WASHINGTON, September 26, 2013—Contrary to several media and civil society reports, the July 16, 2013 eviction of Maasai families from land in Ng’ati Farm is not linked to the World Bank-financed Kenya Electricity Expansion Project (KEEP) which supports the Kenyan power utility, KenGen, in developing geothermal power on land near the scene of the recent evictions.
Among the people evicted were a small number of Maasai families which had been scheduled for an agreed future relocation, under the geothermal project supported by KEEP. This was because they are living in the vicinity of the project and could potentially be affected by noise or other pollution from the geothermal operation.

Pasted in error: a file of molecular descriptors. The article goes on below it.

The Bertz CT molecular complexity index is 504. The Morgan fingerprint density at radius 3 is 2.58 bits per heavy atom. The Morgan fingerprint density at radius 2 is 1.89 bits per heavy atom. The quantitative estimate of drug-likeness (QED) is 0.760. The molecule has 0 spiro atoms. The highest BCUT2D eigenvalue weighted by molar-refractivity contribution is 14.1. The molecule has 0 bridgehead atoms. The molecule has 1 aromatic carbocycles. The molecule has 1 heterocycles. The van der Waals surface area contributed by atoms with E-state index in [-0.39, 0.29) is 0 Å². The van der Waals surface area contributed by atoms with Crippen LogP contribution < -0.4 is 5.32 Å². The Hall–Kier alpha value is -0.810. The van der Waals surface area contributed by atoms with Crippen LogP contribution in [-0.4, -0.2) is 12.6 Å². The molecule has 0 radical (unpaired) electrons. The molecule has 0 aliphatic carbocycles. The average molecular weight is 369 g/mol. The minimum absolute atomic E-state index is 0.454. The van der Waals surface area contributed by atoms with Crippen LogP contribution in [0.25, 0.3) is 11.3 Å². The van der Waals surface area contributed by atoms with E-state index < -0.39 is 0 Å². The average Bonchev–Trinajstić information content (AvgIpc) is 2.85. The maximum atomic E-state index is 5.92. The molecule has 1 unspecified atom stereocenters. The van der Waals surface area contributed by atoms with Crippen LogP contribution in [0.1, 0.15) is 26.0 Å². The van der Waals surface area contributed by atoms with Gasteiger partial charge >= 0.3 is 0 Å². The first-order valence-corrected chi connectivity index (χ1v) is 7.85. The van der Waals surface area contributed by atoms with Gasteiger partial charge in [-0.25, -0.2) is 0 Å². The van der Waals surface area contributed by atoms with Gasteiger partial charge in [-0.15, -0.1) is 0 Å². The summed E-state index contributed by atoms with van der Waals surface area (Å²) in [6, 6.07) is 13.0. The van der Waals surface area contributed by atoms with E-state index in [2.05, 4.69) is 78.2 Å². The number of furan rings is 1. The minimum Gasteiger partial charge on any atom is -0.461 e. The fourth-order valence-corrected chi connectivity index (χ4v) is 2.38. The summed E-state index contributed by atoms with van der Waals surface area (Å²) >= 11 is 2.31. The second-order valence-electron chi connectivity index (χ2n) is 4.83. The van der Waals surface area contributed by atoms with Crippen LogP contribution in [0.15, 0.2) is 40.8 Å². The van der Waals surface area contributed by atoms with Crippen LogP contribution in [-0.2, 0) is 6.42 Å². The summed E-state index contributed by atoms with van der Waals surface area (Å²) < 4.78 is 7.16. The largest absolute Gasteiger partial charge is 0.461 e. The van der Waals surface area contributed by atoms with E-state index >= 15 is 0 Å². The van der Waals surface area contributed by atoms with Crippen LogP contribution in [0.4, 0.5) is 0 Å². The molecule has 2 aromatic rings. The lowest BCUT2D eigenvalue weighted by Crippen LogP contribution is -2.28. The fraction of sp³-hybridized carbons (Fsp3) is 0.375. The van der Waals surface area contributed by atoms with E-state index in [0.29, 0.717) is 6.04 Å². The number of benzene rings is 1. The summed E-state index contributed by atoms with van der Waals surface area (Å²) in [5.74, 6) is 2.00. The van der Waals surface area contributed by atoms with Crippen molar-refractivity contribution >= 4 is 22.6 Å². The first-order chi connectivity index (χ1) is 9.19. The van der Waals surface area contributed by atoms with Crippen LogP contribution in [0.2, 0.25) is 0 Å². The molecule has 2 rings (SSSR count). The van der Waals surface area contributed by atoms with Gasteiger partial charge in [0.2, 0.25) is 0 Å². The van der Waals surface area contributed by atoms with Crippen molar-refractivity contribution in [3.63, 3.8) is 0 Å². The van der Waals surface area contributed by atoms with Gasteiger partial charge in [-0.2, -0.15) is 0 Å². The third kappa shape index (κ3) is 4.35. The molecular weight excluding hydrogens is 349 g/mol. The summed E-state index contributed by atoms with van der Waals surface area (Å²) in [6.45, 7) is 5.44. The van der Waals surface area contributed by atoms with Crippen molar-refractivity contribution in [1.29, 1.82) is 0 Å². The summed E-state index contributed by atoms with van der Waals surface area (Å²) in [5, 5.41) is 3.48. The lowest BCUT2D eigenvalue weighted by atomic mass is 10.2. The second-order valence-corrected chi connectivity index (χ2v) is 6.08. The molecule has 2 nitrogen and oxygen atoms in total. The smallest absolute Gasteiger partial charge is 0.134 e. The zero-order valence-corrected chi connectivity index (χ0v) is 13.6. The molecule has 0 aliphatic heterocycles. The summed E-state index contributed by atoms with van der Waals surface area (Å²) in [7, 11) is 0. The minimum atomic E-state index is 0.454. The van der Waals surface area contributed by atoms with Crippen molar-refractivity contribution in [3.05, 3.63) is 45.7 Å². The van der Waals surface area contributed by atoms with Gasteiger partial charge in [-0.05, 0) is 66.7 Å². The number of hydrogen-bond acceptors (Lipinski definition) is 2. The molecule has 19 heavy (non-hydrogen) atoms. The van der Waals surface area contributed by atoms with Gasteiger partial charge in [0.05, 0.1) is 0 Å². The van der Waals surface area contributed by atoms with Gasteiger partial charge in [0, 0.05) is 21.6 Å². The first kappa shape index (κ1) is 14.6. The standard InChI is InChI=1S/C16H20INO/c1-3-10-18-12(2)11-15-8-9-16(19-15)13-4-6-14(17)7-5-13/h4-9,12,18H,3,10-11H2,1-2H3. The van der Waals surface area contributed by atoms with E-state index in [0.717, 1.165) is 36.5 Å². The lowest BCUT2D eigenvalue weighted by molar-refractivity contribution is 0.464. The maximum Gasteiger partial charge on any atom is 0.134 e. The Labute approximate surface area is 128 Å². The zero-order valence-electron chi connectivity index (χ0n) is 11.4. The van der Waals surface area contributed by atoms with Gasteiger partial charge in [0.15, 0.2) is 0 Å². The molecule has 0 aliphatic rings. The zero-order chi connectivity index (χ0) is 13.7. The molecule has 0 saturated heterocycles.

In this context, the Bank welcomes the Kenyan Government’s rapid convening of a special committee to investigate these events. We are discussing with the Government how it intends to address the situation, and provide appropriate assurances to those to be resettled under the KEEP project in line with the Bank’s social safeguard policies.
The World Bank is committed to fulfilling its operational safeguards policy which requires that any resettlement in a Bank-financed project “… improve, or at least restore” the living standards of people affected by its projects and programs.
As one of the country’s leading development partners, the World Bank is working closely with Kenya to help generate significantly more electricity in order to achieve higher economic growth, better health and education, and to create more jobs, and produce better development prospects for all Kenyans.